On December 21, 1997, about 1430 hours Pacific standard time, a Piper PA24-260, N8805P, landed short while on approach to the Healdsburg Municipal Airport near Healdsburg, California. The aircraft sustained substantial damage; however, neither the pilot nor his flight instructor rated passenger was injured. The aircraft was being operated as a personal flight by Aeroventure Clubs, Inc., when the accident occurred. The flight last departed Virgil O. Parrett Field in Angwin, California, about 1400. Visual meteorological conditions prevailed at the time and no flight plan was filed.

The pilot reported that he was making a short field approach to runway 31. He was established on short final with his gear and flaps extended. He had increased his airspeed to about 5 mph above the recommended approach speed due to blowing winds. As the aircraft descended through 30 feet agl, he encountered what he described as a wind shear condition. He applied power and increased back pressure but was unable to stay airborne. The aircraft landed hard about 15 to 20 feet short of the runway. The nose gear collapsed and the aircraft slid to a stop.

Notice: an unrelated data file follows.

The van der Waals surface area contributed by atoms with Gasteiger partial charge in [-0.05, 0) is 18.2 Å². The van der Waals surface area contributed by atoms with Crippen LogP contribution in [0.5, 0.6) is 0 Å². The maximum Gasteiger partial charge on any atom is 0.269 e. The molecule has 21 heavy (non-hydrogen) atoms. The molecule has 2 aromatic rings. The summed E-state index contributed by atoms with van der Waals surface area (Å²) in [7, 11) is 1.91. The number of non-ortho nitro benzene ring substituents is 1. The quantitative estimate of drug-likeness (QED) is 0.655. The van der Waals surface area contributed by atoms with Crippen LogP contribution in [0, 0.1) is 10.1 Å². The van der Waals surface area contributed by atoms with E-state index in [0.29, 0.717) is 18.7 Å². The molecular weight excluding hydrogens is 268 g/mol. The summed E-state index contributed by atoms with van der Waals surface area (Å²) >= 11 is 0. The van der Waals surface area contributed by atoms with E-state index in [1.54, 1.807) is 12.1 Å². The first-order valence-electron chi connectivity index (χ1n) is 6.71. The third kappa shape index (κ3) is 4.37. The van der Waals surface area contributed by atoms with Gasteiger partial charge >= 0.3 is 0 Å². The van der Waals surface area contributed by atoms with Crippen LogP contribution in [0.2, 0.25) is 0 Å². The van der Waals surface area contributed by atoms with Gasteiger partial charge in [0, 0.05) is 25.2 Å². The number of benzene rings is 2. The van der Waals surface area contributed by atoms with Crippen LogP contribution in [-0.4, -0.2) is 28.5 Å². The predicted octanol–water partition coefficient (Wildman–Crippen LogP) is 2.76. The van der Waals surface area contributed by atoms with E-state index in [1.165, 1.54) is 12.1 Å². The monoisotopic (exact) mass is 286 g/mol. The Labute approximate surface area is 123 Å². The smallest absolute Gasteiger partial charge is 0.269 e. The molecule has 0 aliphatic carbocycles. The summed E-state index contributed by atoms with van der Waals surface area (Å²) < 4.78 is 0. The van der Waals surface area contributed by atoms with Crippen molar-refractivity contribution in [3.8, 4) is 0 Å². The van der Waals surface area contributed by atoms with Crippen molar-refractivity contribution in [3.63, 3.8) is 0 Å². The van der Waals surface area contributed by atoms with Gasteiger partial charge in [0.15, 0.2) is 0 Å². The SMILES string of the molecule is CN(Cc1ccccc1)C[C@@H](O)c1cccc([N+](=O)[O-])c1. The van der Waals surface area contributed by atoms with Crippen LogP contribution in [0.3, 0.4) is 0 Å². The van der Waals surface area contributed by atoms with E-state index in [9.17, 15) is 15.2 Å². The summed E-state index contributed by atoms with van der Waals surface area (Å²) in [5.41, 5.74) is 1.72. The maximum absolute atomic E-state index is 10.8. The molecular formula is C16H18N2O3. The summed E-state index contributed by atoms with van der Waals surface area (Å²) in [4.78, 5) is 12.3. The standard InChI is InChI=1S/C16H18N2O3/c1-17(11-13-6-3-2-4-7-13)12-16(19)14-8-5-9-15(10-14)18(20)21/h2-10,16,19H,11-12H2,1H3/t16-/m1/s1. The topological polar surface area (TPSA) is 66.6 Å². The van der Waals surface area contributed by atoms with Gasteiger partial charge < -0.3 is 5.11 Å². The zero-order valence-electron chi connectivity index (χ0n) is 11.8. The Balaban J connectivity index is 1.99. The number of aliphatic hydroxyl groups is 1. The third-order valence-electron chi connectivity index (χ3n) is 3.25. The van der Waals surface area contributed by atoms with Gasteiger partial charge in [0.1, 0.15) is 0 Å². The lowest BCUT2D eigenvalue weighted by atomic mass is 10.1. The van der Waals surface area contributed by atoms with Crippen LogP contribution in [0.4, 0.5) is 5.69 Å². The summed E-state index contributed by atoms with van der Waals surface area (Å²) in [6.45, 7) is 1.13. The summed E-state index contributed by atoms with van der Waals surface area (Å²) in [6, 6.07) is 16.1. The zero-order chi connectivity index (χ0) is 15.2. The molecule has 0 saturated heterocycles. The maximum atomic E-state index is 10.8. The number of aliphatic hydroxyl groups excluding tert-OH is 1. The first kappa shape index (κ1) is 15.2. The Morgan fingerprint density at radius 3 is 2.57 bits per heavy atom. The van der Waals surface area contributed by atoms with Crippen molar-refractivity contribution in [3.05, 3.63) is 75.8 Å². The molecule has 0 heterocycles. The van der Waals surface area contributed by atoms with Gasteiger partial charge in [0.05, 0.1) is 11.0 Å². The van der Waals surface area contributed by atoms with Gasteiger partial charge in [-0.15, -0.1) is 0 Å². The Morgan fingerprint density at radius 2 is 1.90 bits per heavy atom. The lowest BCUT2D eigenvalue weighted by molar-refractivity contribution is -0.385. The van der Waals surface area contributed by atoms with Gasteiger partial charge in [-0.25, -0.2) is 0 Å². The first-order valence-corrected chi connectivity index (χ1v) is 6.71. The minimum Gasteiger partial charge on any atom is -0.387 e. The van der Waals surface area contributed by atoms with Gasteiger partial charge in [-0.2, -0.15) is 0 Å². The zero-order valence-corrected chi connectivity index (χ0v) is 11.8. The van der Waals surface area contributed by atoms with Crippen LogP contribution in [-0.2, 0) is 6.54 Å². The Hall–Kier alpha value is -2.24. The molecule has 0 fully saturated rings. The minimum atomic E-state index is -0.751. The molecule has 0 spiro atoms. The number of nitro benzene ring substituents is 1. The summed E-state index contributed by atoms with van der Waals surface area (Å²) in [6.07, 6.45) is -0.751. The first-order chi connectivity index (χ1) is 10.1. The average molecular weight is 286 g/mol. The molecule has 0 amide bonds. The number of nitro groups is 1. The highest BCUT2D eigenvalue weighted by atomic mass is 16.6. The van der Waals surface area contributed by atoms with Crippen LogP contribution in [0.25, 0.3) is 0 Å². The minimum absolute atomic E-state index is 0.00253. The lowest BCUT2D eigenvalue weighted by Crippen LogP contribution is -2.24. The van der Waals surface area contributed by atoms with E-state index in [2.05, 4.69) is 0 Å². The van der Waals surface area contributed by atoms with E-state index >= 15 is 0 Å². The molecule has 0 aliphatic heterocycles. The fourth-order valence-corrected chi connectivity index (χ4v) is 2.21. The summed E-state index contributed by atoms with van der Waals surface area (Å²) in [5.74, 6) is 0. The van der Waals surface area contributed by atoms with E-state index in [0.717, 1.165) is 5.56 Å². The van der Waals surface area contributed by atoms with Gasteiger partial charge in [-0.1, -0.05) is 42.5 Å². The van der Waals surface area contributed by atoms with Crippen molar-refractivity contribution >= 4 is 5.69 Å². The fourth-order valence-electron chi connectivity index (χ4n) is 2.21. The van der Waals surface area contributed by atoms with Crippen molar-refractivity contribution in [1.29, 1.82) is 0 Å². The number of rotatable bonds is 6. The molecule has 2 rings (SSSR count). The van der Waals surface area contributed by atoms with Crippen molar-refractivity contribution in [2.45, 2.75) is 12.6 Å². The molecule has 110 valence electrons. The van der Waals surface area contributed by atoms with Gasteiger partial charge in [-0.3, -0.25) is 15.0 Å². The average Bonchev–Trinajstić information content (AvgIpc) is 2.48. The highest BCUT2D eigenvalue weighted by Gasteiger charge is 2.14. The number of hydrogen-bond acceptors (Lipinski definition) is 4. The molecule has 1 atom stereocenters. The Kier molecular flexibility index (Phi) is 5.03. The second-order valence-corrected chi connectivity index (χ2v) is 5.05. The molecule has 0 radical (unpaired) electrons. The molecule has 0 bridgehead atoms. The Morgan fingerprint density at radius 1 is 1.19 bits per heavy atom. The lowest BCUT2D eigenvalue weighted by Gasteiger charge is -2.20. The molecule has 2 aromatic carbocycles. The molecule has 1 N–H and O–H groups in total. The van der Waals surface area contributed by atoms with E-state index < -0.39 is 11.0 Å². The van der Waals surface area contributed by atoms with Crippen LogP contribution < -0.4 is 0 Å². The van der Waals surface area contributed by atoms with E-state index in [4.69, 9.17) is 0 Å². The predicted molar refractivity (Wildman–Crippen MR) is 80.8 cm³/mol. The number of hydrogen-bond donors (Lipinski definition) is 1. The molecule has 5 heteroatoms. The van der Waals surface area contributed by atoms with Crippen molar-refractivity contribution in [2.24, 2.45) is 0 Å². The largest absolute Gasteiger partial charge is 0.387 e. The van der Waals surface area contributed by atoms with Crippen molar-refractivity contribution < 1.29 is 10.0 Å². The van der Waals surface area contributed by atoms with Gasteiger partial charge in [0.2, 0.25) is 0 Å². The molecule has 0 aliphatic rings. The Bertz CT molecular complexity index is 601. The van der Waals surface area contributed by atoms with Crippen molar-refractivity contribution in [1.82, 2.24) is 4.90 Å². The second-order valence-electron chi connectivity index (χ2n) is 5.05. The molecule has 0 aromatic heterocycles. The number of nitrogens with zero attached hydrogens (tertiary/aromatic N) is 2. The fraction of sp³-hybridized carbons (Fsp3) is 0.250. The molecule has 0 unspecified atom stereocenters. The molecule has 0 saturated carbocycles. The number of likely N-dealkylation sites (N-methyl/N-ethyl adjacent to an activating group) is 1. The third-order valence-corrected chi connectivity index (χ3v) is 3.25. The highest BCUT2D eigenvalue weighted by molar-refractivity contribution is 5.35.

According to a designated pilot examiner, the pilot had failed his initial commercial flight test 6 days earlier. During his short field approach, he had been too high, too fast, and had landed too long to meet the flight test guide standards. Although his passenger was also the instructor who had recommended him for his private, instrument, and commercial flight tests, the pilot denied that he was receiving dual instruction at the time of the accident.

A postaccident inspection of the aircraft revealed that the propeller was bent, the cowling was damaged, and the firewall was buckled. FAA inspectors reported that they found no evidence of mechanical failures or malfunctions.

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